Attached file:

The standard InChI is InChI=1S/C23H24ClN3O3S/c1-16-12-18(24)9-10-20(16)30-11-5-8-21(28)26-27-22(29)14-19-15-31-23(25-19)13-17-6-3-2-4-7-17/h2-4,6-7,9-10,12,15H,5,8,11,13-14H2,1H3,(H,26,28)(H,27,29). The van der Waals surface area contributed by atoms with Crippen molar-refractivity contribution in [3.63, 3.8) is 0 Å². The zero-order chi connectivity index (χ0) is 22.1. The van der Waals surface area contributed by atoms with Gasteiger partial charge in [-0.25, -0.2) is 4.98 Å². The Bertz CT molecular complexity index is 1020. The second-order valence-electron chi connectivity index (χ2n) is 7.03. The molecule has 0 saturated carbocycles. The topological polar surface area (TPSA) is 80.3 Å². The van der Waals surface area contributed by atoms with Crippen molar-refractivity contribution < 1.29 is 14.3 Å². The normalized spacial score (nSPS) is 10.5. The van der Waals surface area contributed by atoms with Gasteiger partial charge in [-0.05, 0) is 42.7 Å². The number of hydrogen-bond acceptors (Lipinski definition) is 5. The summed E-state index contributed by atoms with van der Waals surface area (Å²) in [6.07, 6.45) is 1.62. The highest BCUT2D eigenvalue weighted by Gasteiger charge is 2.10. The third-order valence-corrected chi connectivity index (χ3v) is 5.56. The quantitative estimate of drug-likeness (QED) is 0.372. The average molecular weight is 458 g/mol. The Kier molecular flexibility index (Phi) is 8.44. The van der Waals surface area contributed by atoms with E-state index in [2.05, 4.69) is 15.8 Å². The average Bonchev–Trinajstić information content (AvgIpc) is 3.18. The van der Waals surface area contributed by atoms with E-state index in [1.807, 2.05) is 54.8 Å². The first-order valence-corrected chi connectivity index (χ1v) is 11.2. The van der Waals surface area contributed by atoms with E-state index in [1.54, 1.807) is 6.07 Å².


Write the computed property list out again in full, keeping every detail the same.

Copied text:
The standard InChI is InChI=1S/C23H24ClN3O3S/c1-16-12-18(24)9-10-20(16)30-11-5-8-21(28)26-27-22(29)14-19-15-31-23(25-19)13-17-6-3-2-4-7-17/h2-4,6-7,9-10,12,15H,5,8,11,13-14H2,1H3,(H,26,28)(H,27,29). The van der Waals surface area contributed by atoms with Crippen molar-refractivity contribution in [3.63, 3.8) is 0 Å². The zero-order chi connectivity index (χ0) is 22.1. The van der Waals surface area contributed by atoms with Gasteiger partial charge in [-0.25, -0.2) is 4.98 Å². The Bertz CT molecular complexity index is 1020. The second-order valence-electron chi connectivity index (χ2n) is 7.03. The molecule has 0 saturated carbocycles. The topological polar surface area (TPSA) is 80.3 Å². The van der Waals surface area contributed by atoms with Crippen molar-refractivity contribution < 1.29 is 14.3 Å². The normalized spacial score (nSPS) is 10.5. The van der Waals surface area contributed by atoms with Gasteiger partial charge in [-0.05, 0) is 42.7 Å². The number of hydrogen-bond acceptors (Lipinski definition) is 5. The summed E-state index contributed by atoms with van der Waals surface area (Å²) in [6.07, 6.45) is 1.62. The highest BCUT2D eigenvalue weighted by Gasteiger charge is 2.10. The third-order valence-corrected chi connectivity index (χ3v) is 5.56. The quantitative estimate of drug-likeness (QED) is 0.372. The average molecular weight is 458 g/mol. The Kier molecular flexibility index (Phi) is 8.44. The van der Waals surface area contributed by atoms with E-state index in [2.05, 4.69) is 15.8 Å². The average Bonchev–Trinajstić information content (AvgIpc) is 3.18. The van der Waals surface area contributed by atoms with E-state index in [1.807, 2.05) is 54.8 Å². The first-order valence-corrected chi connectivity index (χ1v) is 11.2. The van der Waals surface area contributed by atoms with E-state index in [1.54, 1.807) is 6.07 Å².